Sunday, August 4, 2013

Georgia O’Keeffe & the Southwest

A year or two ago we were invited to lunch by a trustee of the Georgia O’Keeffe Museum and their Director of Development to discuss the possibility of our contributing to an exhibition that was in the works.  We were shown the prospectus for the show and on the basis of that we turned them down.  The curator at the time was trying to make the case that Georgia O’Keeffe was greatly influenced by her collection of Katsina dolls or tihu, the carved and painted figurines which teach the Hopi and Zuni children about their religion. The problem was that she did not have a serious collection.  She did own a few, however, and did some small drawings and oils of these and ones that belonged to friends, but they were not an important part of her life.

The exhibition starts with what is actually a snapshot, a wallet size photo of O’Keeffe in Canyon, Texas taken between 1916 and 1918 by an anonymous photographer.  It is a far cry from the photos which Stieglitz took of her starting in 1918.  She looks kind of ordinary and not at all the striking sensual woman we have come to recognize as Georgia O’Keeffe.  Then we see one of these photos by Stieglitz, it is of O’Keeffe’s hands in front of one of her abstract paintings, exhibited next to the photo.  At first glance it  seems as if she has balls between her fingers.

"Georgia O'Keeffe's Hands" by Alfred Stieglitz

The museum has instituted a new policy that allows photography of works of art in an exhibition as long as there is no symbol (a camera with a line through it) under the label.  Therefore, the illustrations are mine unless otherwise noted.  Reasons for not allowing photography are either that the lender refused to give the museum permission or that the museum does not own the copyright.  In the case of the O’Keeffes and Stieglitz’s in the museum collection they came with rights.  The Ansel Adams estate, however, has not given rights of reproduction.

In the gallery, which is usually devoted to photography are a number of images that Stieglitz and others have taken of O’Keeffe in her natural habitat.  Most are of the artist in New Mexico in the landscape near and around her home and studio.  Last year we had a tour of her place in Abiquiu given by her long time assistant, Pepita Lopez.  She was so close to Miss O’Keeffe, as she called her and gave us such an intimate tour that looking at a photo I suddenly thought was it Pepita or Georgia herself who showed us her studio?


Between 1918 and his death in 1946 Stieglitz took some 300 photographs of his wife and muse.  For some of these go to Google type in Stieglitz photos O’Keeffe and then click on Images.  One of the things that I like that the museum always does is use quotes by the artist which shows she is one of the few artists who was very articulate and a great self promoter.  In this room she is quoted as saying in 1922, “Photography is able to flatter or embarrass the human’s ego by registering the fleeting expression of a moment” and Stieglitz was a master in this regard.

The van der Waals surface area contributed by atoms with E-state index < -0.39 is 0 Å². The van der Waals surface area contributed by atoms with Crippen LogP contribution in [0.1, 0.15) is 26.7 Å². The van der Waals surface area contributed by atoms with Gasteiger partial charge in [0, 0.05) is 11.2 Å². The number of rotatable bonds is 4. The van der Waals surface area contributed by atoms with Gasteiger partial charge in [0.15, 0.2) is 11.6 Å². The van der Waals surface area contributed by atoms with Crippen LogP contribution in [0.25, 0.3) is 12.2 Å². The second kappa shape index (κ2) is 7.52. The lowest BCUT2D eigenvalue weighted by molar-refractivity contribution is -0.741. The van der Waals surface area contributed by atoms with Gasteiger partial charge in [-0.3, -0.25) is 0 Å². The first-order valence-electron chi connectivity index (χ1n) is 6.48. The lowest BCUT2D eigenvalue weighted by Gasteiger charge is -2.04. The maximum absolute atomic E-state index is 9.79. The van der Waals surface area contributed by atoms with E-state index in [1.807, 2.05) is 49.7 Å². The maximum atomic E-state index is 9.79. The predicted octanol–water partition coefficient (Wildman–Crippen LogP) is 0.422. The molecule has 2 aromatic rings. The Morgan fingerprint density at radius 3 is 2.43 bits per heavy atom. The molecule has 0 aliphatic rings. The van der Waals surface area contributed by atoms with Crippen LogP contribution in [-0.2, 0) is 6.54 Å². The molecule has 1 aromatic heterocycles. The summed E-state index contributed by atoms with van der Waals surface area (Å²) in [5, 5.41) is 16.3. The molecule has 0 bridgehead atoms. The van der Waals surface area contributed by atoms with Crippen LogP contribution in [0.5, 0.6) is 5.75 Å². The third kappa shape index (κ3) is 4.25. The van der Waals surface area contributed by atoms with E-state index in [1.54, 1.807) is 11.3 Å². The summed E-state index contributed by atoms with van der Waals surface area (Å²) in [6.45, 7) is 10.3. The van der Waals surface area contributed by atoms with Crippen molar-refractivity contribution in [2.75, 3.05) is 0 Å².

There is no question that the land and sky in the Southwest have a great influence on all who come to it.  Also, religion is so important in our tri-partied Hispanic, Native, Anglo world that it naturally had a profound influence on O’Keeffe’s world view and how she interpreted it in her art.  One of the strongest religious symbols is, of course, the cross and it comes up in many of her paintings.  One wonderful example is Church Steeple of 1930.

Georgia O’Keeffe, 1983, “I saw the crosses so often-and often in unexpected places- like a thin dark veil of the Catholic Church spread over the New Mexico landscape”.

The southwest light is absolutely mesmerizing.  The skies are unlike any I have ever seen on the east or west coast of this country or in Europe.  This obviously made a great impression on O’Keeffe.  Her wispy clouds which look like pure fantasy are quite real just as the dark skies of the Dutch 17th century masters were very real in their part of the world.  One of the most dramatic O’Keeffe’s in the show is Easter Sunrise from 1953 which captures that landscape and a vision of the cross shining from over the edge of the mountain.

Georgia O’Keeffe, 1977, “When I got to New Mexico that was mine.  As soon as I saw it that was my country.  I‘d never seen anything like it before, but it fitted to me exactly.  It’s something that’s in the air-- it’s different.  The sky is different, the wind is different.  I shouldn’t say too much about it because other people may be interested and I don’t want them Interested.”

Another kind of religious imagery for New Mexico’s Hispanic population is the bulto, a carved and painted wood figure that comes down from the tradition of Spanish Colonial sculpture.  One of the most important symbols is that of the Virgin Mary.   In the show we see the actual bulto of the Virgin from a private collection with a painting by O’Keeffe.  We did not have permission to photograph the painting but take my word for it the painting is a precise replica.

It is not a large leap from bultos to Katsina dolls.  A small gallery is devoted to O’Keeffe’s paintings and drawings of these carved figures.

The final gallery of the show has the work of two contemporary Hopi artists (paintings by Dan Namingha and tapestries by Ramona Sakiestewa). Their abstract images are inspired by Katsinam but you have to know to know in order to recognize the symbolism.

The exhibition in the end is not about O’Keeffe’s work with Katsinam but rather as the title now reads “Georgia O’Keeffe in New Mexico: Architecture , Katsinam and the Land”.  The land has a great influence on anyone who lives here just like skyscrapers influence the view of the city dweller.  In fact when O’Keeffe lived in New York she painted the city canyons with the buildings looming above.

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